I felt that I had no light task before me when I undertook to edit my Husband's Translation of Camoens "Lusiads." The nearer I come to that work the more mountainous does it appear, instead of dispersing as most work does when one sets one's shoulder to the wheel.
Yet, I feel that no other than myself should do this office for him; for I shared his travels in Portugal, his four years up country in Brazil, learnt the language with him, and I have seen for nineteen and a-half years the Camoens table duly set apart—the bonne bouche of the day. I have been daily and hourly consulted as to this expression, or this or that change of word, this or that peculiarity of Camoens.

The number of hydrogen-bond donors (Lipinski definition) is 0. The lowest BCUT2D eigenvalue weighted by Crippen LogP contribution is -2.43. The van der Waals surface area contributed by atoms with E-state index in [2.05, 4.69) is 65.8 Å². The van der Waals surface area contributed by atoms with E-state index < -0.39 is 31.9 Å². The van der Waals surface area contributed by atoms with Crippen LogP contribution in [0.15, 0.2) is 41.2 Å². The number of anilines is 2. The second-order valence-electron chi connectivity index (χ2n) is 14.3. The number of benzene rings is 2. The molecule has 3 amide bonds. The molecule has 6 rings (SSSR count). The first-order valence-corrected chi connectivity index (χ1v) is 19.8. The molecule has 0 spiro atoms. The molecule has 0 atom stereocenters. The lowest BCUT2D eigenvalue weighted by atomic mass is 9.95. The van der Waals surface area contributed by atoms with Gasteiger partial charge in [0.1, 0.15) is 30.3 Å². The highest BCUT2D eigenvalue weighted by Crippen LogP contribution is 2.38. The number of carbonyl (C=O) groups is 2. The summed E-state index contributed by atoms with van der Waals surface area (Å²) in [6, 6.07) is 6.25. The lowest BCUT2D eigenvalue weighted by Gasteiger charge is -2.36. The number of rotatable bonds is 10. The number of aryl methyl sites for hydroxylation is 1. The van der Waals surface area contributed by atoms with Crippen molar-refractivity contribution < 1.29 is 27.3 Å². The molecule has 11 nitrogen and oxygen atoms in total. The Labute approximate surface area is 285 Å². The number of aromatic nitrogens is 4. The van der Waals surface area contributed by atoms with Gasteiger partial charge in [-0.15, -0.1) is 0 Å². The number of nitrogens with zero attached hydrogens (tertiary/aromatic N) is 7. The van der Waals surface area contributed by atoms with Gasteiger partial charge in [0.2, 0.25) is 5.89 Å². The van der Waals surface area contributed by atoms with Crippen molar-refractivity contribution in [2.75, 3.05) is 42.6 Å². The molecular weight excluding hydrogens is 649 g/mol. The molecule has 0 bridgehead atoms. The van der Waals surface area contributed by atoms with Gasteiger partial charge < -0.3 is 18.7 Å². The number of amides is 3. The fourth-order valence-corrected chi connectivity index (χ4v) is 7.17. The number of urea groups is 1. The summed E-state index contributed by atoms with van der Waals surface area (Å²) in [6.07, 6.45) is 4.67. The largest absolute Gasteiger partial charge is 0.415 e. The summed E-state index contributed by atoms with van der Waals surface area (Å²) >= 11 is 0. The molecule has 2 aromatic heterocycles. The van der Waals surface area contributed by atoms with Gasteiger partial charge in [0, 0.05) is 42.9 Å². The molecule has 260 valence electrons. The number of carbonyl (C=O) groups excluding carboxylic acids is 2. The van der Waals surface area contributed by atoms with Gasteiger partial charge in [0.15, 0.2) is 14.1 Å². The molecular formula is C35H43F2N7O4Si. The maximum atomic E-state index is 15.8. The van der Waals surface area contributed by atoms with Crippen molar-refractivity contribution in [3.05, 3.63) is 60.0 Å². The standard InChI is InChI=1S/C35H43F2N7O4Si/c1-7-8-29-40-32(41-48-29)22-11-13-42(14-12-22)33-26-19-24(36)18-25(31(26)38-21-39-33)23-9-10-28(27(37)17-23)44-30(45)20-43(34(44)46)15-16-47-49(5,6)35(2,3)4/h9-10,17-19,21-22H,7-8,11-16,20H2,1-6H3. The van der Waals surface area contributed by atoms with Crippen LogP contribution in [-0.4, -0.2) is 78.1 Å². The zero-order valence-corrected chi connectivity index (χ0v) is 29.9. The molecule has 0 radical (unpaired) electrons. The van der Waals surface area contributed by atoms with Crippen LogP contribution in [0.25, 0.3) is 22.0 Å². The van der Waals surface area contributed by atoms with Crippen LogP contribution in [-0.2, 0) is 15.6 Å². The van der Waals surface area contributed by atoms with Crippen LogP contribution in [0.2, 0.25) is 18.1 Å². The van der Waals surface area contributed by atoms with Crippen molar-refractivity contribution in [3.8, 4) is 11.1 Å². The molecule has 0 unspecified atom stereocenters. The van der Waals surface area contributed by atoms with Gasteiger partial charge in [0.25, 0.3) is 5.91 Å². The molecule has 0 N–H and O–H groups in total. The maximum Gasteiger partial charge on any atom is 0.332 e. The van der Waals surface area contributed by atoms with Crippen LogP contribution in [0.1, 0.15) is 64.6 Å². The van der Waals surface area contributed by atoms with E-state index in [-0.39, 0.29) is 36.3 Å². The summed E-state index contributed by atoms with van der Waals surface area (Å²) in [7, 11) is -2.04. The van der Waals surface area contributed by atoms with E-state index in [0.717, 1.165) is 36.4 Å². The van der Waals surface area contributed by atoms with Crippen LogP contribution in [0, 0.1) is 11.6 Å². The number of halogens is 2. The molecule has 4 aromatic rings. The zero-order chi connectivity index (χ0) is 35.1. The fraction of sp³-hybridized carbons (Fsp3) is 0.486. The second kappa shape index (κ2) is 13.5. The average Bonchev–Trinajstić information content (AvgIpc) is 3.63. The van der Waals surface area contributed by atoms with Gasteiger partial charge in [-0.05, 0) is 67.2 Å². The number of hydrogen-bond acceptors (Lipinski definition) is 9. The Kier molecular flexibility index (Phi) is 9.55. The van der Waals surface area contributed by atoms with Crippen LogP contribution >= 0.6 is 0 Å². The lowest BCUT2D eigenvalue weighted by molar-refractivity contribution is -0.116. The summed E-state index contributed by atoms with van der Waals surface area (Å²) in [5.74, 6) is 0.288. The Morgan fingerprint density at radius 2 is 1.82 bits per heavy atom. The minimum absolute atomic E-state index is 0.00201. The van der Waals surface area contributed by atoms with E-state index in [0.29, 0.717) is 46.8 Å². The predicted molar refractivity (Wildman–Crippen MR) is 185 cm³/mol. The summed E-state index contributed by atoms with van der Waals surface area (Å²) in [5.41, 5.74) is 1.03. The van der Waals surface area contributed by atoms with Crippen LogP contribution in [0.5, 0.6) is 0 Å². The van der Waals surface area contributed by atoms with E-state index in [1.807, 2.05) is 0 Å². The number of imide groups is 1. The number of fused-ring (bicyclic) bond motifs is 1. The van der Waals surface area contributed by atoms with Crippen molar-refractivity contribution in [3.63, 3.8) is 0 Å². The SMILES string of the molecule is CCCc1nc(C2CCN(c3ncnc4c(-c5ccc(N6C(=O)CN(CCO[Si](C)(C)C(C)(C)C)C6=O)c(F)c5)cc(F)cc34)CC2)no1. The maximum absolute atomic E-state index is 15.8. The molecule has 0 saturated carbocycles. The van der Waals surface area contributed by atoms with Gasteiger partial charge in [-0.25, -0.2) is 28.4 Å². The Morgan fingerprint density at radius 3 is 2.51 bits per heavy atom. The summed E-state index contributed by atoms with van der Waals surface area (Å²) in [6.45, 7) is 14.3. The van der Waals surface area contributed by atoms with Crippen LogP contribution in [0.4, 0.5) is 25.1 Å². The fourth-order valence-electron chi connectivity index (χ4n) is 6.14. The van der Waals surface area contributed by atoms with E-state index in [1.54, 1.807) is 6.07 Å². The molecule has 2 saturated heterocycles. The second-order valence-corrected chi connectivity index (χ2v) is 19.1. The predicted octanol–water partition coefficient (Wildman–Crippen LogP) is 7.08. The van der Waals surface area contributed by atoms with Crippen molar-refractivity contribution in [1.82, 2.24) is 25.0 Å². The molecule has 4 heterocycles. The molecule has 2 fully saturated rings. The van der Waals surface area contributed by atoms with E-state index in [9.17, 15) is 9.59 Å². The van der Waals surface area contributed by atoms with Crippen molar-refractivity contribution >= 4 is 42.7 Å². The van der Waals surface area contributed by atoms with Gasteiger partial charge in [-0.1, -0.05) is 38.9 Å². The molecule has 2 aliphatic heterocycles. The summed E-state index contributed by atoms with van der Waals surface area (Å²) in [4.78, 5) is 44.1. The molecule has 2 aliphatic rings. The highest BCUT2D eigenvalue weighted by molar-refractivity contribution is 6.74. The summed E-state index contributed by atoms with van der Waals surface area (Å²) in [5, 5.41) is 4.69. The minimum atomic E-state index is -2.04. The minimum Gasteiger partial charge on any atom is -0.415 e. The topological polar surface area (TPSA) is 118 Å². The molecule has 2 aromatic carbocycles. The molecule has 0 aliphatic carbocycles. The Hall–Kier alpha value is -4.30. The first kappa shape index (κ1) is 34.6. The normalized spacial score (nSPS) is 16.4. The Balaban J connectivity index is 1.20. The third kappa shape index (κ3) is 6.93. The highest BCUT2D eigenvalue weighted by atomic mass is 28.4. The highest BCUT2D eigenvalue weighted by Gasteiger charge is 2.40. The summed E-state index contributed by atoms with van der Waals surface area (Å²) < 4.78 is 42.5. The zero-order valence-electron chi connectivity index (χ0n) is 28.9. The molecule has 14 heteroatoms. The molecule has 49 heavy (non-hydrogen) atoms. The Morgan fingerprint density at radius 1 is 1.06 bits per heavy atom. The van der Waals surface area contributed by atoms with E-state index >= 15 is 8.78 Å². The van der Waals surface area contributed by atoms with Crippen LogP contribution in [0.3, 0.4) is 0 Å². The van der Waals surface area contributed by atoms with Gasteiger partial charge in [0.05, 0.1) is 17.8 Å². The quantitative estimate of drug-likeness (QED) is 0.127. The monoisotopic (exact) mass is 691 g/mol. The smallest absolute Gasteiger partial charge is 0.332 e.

What, then, are those difficulties, you, the reader, will ask me? Let me try to explain. So many enterprising poet-authors have translated Camoens, and received their meed of praise and popularity. In old times, Fanshawe,